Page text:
If your uterus, and therefore your cervix, is tilted, your cup should still be able to seal properly below the cervix in your vaginal canal and catch your flow with no problems. This is why we often recommend a smaller cup, such as our Pixie Cup Slim, for women with a tilted uterus.
Trim the stem
Because your cup needs to sit a little lower in your vaginal canal, you might need to trim the stem of your cup. Just remove and sanitize your cup, grab a pair of scissors, and trim away! If needed, you can file any sharp corners with a disposable nail file to get rid of rough edges.
Check the position
If your cervix is at an angle, and your cup doesn’t line up properly with the opening, it could cause leaks. This is why being familiar with the position of your cervix can help you make sure you have a proper fit, and why inserting your cup lower in the vaginal canal often helps. The important thing is to get your cup to sit beneath the cervix, rather than right up against it.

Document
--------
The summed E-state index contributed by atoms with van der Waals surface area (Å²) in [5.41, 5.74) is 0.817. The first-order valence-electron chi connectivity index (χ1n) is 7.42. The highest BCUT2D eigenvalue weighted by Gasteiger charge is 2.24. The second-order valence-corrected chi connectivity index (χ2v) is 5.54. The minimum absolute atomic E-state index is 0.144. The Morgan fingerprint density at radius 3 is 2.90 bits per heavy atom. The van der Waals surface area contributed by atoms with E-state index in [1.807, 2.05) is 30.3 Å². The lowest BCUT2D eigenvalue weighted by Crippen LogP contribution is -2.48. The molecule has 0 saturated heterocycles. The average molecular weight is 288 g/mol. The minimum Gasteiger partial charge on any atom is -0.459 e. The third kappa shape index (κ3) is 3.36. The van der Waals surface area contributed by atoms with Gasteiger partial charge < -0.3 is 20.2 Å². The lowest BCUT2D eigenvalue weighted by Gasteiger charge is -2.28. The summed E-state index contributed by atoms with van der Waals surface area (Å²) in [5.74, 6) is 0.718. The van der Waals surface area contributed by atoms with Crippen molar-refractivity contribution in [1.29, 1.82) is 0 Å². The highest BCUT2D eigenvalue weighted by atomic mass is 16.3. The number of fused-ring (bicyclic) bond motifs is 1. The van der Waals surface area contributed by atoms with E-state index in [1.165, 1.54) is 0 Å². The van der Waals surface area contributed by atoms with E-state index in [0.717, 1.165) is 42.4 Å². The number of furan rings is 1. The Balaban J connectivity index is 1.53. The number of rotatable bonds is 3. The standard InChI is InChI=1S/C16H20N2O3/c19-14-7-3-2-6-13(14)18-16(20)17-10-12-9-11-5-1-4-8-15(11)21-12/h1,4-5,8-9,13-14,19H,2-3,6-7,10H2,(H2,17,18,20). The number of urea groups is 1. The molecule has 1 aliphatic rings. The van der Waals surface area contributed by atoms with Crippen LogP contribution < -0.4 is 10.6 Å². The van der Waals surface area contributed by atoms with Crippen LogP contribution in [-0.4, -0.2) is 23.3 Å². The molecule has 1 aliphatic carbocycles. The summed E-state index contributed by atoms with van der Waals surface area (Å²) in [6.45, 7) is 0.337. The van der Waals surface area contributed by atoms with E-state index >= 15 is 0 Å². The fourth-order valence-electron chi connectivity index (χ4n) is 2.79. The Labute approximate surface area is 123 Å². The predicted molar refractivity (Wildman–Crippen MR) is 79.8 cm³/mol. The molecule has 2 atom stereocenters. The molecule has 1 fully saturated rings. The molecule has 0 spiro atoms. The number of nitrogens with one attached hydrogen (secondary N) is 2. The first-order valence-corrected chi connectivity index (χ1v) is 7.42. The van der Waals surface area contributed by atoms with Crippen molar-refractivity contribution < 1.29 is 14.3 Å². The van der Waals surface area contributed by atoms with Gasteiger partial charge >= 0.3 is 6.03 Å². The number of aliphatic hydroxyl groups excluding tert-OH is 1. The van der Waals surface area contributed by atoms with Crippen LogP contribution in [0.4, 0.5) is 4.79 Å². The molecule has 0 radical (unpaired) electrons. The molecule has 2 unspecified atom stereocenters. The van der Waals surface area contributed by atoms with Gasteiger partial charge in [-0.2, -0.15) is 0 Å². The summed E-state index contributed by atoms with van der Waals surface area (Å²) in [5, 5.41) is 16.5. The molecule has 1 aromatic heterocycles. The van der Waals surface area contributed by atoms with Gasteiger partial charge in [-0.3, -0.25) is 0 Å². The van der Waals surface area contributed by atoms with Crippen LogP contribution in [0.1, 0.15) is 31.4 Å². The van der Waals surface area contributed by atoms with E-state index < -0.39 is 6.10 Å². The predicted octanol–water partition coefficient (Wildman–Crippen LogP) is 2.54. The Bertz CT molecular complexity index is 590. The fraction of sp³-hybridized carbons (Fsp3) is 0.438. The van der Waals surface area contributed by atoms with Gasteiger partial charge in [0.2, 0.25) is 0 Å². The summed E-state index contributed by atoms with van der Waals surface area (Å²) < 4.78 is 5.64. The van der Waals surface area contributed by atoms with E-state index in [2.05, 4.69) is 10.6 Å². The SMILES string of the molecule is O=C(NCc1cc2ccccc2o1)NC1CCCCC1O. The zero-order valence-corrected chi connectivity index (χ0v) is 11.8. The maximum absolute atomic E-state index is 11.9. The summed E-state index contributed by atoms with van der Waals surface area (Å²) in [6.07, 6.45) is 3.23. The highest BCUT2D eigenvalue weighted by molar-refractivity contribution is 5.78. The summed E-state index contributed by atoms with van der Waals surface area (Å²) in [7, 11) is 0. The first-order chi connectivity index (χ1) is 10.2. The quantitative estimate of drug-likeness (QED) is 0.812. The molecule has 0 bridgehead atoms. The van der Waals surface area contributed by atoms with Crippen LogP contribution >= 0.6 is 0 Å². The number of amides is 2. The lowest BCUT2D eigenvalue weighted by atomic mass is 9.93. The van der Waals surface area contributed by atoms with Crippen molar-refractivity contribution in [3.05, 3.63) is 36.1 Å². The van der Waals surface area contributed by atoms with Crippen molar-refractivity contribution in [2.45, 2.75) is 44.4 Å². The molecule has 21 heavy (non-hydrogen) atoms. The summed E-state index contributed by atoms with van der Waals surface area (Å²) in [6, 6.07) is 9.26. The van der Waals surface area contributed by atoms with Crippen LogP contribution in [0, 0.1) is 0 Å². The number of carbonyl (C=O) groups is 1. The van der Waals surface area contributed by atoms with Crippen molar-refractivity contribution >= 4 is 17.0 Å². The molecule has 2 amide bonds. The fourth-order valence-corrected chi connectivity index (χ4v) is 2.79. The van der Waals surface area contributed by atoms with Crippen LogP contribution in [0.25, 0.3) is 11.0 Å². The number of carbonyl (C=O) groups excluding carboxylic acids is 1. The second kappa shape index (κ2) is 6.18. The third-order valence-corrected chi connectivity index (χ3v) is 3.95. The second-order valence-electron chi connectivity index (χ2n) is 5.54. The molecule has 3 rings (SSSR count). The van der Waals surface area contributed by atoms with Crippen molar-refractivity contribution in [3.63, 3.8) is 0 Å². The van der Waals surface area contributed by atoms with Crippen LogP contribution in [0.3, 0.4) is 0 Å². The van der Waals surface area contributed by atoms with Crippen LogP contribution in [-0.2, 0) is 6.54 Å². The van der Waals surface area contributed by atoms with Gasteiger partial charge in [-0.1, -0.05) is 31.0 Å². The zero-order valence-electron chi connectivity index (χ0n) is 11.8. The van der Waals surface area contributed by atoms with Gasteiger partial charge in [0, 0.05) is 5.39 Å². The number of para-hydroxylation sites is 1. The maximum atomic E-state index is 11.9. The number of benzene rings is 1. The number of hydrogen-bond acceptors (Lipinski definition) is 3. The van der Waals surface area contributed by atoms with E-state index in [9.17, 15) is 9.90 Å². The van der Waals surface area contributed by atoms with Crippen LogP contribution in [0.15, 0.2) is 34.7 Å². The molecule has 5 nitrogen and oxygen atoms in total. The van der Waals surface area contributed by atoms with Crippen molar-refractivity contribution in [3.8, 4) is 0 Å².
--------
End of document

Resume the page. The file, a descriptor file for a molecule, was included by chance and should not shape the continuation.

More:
Try a different fold
Some menstrual cup users find that the way they fold their cup affects the fit and the seal. See our blog post on different folding techniques and try experimenting with different ways of inserting your cup.
Give it time
If you experience leaks at first, keep trying your cup at different angles and positions. Even if it doesn’t work quite right at first, most people are able to adjust and use a menstrual cup easily after some practice.
If you’re still unsure…